Gun runner facing drug trafficking investigation inside Midlands Prison

A gang gun dealer – currently serving a 33-year prison sentence – is at the center of an investigation into suspected drug trafficking behind bars.

Tests are currently underway on letters sent to Long Lartin Category A Prison to Mohammed Rafiq Khan.

The sheaves of paper are examined to see if they have been saturated with the mind-blowing medicated spices.

BirminghamLive has learned that a man was arrested last week on suspicion of sending the letters.

Khan, from Bordesley Green, was part of a gang that received combined sentences of over 100 years for supplying the underworld with sawed-off shotguns.

Mohammed Rafiq Khan and Michael Harkin

The 32-year-old was also the leader of a “county” mob that distributed Class A drugs across the country.

The prison service declined to comment on allegations of spice smuggling in Long Lartin, near Evesham.

Drug-steeped letters have been a problem in prisons across the country since 2011.

A former lifer explained the methodology.

“The paper is cut into strips and sprayed or smoked,” he said. “But it’s very expensive inside – an A4 sheet can cost £ 350.”

In 2017, Khan and Michael Harkin, of Yardley, were awarded 33 and 25 years respectively for their key roles in the underworld arms supply business.

They were arrested after a joint investigation by the West Midlands Regional Organized Crime Unit and the National Crime Agency, which saw a number of their associates also arrested – including a mother and daughter drug traffickers.

Khan also led a gang of drug dealers who distributed Class A drugs nationwide.

At Birmingham Crown Court, eight of his accomplices have been jailed for over 60 years.

The investigation revealed that John Spencer Booth, a 68-year-old registered gun dealer from Derbyshire, had converted legal guns for Harkin, 58, and Khan by shortening the barrels and removing serial numbers from the guns. hunting rifles.

He was imprisoned for 12 years.

A total of 14 sawed-off shotguns were recovered from the group, and investigation revealed that the gang had distributed over five kilograms of Class A drugs in the West Midlands.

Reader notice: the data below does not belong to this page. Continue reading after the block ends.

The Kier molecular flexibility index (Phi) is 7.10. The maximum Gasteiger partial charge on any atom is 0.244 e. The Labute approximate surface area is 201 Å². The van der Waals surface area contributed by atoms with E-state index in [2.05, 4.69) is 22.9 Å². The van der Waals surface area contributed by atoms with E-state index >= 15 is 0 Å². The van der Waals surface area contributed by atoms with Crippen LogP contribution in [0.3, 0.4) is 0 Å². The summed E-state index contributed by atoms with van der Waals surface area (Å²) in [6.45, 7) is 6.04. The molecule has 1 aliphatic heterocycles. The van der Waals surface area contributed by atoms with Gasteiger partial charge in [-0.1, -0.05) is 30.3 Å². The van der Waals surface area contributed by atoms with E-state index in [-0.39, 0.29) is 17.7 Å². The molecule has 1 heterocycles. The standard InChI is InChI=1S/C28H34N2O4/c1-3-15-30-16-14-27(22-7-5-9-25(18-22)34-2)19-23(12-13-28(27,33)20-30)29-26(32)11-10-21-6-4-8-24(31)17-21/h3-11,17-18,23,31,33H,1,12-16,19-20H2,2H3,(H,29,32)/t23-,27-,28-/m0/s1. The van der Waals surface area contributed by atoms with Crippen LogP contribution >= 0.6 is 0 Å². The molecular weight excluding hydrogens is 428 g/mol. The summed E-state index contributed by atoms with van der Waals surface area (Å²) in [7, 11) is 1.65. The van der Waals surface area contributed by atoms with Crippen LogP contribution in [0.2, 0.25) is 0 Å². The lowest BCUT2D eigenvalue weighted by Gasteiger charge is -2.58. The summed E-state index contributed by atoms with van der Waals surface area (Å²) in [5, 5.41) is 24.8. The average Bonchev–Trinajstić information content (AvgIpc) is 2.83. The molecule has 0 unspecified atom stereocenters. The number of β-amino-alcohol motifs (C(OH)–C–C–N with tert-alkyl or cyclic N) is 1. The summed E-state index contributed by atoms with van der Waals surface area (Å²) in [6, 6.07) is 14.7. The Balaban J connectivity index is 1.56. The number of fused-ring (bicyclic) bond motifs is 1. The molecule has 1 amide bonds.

Harkin and his partner Lucy Wilkie were arrested after officers searched their home in South Yardley and recovered three sawed-off shotguns. Wilkie was jailed for eight years.

On January 16, armed officers stopped the car Booth was driving and found 10 sawed-off shotguns and 250 rounds in the trunk.

A search of Booth’s business premises and home address in Ashbourne revealed a workshop and equipment used to shorten barrels and stockpiles of shotguns. A number of cut barrels were found, suggesting that Booth’s work was in progress.

A search of two acquaintances found hunting rifle parts, including sawn off barrels and ammunition. They were jailed for three and a half years, and Kainth received a two-year suspended sentence.

A number of Khan’s drug rings have also been arrested and jailed.

Kareen Bagnall

Mother and daughter Anthea and Kareen Bagnall were caught with heroin and crack after being pulled over in a car in Birmingham. They were both imprisoned for nine years.

Joel Martin was jailed for ten years. He was arrested for possession of crack cocaine and heroin. Officers searched his home address and found around £ 15,000 worth of medication.

Mark Jones was found with bags of heroin he was keeping for Khan. He was imprisoned for ten years.

The drug traffickers were responsible for distributing Class A substances from Birmingham to sites on the outskirts of the city, known as the County Lines network.

Over 100 calls a day were made via Khan’s line to drug users in Welshpool, Shrewsbury and Birmingham.

The investigation ended with Khan’s detention at Shrewsbury station in February 2017.

He was found in possession of five cell phones, more than £ 1,500 in cash and tickets to Dubai.

Detective Inspector James Mahon, of the West Midlands Serious and Organized Crime Unit, said after the case: “This was a complex investigation, but one that led to significant prison terms and illegally held weapons and drugs were taken from the streets.

“These converted sawn-off shotguns had the potential to be extremely dangerous in the wrong hands, while drugs can ruin lives and communities.”

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